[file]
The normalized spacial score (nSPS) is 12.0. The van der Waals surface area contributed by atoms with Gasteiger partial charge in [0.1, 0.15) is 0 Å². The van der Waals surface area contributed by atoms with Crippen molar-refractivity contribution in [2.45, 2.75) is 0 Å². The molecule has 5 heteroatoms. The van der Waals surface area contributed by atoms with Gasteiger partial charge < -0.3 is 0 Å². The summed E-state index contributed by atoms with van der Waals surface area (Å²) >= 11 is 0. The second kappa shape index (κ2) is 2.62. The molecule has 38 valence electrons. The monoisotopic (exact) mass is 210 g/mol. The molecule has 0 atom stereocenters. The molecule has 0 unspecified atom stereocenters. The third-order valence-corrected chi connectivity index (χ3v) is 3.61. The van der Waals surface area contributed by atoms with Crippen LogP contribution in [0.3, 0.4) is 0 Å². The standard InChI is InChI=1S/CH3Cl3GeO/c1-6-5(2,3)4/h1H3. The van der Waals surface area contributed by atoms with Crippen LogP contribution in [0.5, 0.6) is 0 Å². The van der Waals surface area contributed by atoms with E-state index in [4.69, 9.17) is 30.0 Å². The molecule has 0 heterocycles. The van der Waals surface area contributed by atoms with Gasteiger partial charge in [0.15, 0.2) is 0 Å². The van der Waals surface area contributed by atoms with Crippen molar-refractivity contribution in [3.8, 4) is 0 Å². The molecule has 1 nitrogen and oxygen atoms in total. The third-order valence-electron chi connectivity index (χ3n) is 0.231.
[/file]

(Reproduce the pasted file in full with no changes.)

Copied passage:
The normalized spacial score (nSPS) is 12.0. The van der Waals surface area contributed by atoms with Gasteiger partial charge in [0.1, 0.15) is 0 Å². The van der Waals surface area contributed by atoms with Crippen molar-refractivity contribution in [2.45, 2.75) is 0 Å². The molecule has 5 heteroatoms. The van der Waals surface area contributed by atoms with Gasteiger partial charge < -0.3 is 0 Å². The summed E-state index contributed by atoms with van der Waals surface area (Å²) >= 11 is 0. The second kappa shape index (κ2) is 2.62. The molecule has 38 valence electrons. The monoisotopic (exact) mass is 210 g/mol. The molecule has 0 atom stereocenters. The molecule has 0 unspecified atom stereocenters. The third-order valence-corrected chi connectivity index (χ3v) is 3.61. The van der Waals surface area contributed by atoms with Crippen LogP contribution in [0.3, 0.4) is 0 Å². The standard InChI is InChI=1S/CH3Cl3GeO/c1-6-5(2,3)4/h1H3. The van der Waals surface area contributed by atoms with Crippen LogP contribution in [0.5, 0.6) is 0 Å². The van der Waals surface area contributed by atoms with E-state index in [4.69, 9.17) is 30.0 Å². The molecule has 0 heterocycles. The van der Waals surface area contributed by atoms with Gasteiger partial charge in [0.15, 0.2) is 0 Å². The van der Waals surface area contributed by atoms with Crippen molar-refractivity contribution in [3.8, 4) is 0 Å². The molecule has 1 nitrogen and oxygen atoms in total. The third-order valence-electron chi connectivity index (χ3n) is 0.231.